SOAN 1000-01 – Introduction to Sociology: Adopting a cross-cultural and comparative approach, this course provides a comprehensive overview of sociological principles. Using the sociological imagination, students will explore the relationship between individuals and their social environment, as well as the origin, structure, and function of various social institutions. Specific issues include the self and society, marriage and the family, education, religion, popular culture and mass media, class, gender, and race/ethnicity.
SOAN 1100-01 – Introduction to Anthropology: This course, which counts for Core 6, introduces students to the field of cultural anthropology. It examines the concept of culture, how we can study and understand culture, and the different components of culture, including gender, religion, language, economics, and politics. Course materials include ethnographic readings about gender in Indonesia, refugees in Tanzania, homeless heroin addicts in San Francisco, and residents of the virtual world of Second Life.
SOAN 2750-01 – The Many Dimensions of Poverty is being offered for only the second time at Millsaps! Poverty is an issue that can use as much attention as it can get. In order to alleviate the growing population of impoverishment in the United States and around the world, one must be knowledgeable of the needs of our communities and the various factors that contribute to the prevalence of poverty in our society today. The course is a prerequisite if you want to apply to the Shepherd Internship Program in which participants participate in an 8 week summer internship through the Shepherd Consortium.
SOAN 2750-02 – Crime and Prisons: This course will offer a look into the various aspects of the criminal justice system from a sociological and analytical perspective. Topics will likely include sociology of crime, criminals, law enforcement, and prison life. The course will also explore how factors like race, gender, and socioeconomic status come into play within the criminal justice system.
SOAN 2850-01 – Cross-Cultural Human Sexuality: This course is based in the cross-cultural comparison of human sexuality. Looking at other cultures’ sexual practices and their understandings of sexuality allows us to ask interesting questions about the categories and assumptions that we often take for granted when it comes to sexuality. For instance, in the course of this class, we will ask whether the categories of homosexuality and heterosexuality are analytically useful categories in light of cross-cultural data. Readings will include studies of indigenous sexual culture in the Amazon river basin, the sexual culture of Mexico, the global culture of sexuality, and women’s experiences of sexuality in the Caribbean.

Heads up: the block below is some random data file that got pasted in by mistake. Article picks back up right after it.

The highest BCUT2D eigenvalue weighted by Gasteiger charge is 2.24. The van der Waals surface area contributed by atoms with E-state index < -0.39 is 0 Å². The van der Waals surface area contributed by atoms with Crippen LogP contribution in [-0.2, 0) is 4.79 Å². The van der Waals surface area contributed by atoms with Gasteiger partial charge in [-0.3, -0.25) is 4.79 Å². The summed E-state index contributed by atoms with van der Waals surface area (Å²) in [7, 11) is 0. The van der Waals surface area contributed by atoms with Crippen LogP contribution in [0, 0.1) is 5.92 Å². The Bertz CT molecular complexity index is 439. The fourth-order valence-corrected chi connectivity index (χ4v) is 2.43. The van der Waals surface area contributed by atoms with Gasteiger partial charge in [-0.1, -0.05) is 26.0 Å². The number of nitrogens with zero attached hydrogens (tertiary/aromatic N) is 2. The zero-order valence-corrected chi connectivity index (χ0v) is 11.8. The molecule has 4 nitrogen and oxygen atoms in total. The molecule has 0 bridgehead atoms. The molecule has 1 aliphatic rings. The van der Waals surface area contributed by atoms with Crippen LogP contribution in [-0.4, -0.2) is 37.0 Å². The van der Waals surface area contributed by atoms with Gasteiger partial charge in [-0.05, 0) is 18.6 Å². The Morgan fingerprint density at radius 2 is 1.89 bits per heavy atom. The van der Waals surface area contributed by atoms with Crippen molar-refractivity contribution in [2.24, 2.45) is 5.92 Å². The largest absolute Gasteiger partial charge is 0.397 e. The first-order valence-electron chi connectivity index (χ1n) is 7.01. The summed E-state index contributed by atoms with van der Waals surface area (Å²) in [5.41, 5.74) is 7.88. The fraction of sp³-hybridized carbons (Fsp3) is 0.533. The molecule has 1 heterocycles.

SOAN 2850-02 – Popular Archaeology: Were the Great Pyramids and other archaeological sites built by an advanced race of aliens from outer space? Ever wonder what’s behind such claims of alien involvement in the construction of archaeological sites? This semester the SOAN department will offer a new course called Popular Archaeology in order to explore some popular ancient mysteries. This class examines the fantastic claims of pseudoscience that try to explain these mysteries. Popular Archaeology will focus on how aliens and the existence of “more advanced” civilizations are often held responsible for the construction of the pyramids of Egypt, Stonehenge, or the large mounds of North America, to name a few; as well as the flawed evidence some site to support such claims.
SOAN 3110 – Maya Archaeology: This course examines archaeological evidence about Maya culture. The course will examine what archaeology reveals about Maya practices and beliefs and seek to answer questions about the development and disintegration of Mayan polities over the course of time.
SOAN 3300-01 – Health and Illness: This course examines how experiences of health/illness and the way that healthcare is provided vary according to cultural and social context. We will ask questions about how social factors like economic inequality, gender and race/ethnicity influence people’s experiences of health and illness. We will also consider the ways that cultural understandings of bodies, supernatural forces, and other things influence the ways that people manage their own health and respond to illness. Readings will cover the HIV/AIDS pandemic, refugee populations’ experiences with healthcare systems, and humoral systems in the Caribbean.
SOAN 4200-01 – Social and Cultural Theory: This class examines the different theories of anthropology and sociology – past and current – that were proposed to explain human culture and practices. We will survey the most important theories and adopt a critical and comparative perspective.
SOAN 4750-01 - Archaeology of Conquest and Colonialism: A (con)question for you: Ever thought about what is behind the formation of expansionist states and empires throughout the world? These complex political entities that incorporate new territories through conquest and the threat of force or through alliance and negotiation with local elites can be studied and understood in fascinating ways. This new and exciting course, Archaeology of Conquest and Colonialism, explores evidence of colonialism and conquest found in the archaeological record both from the perspective of those conquering and those being conquered.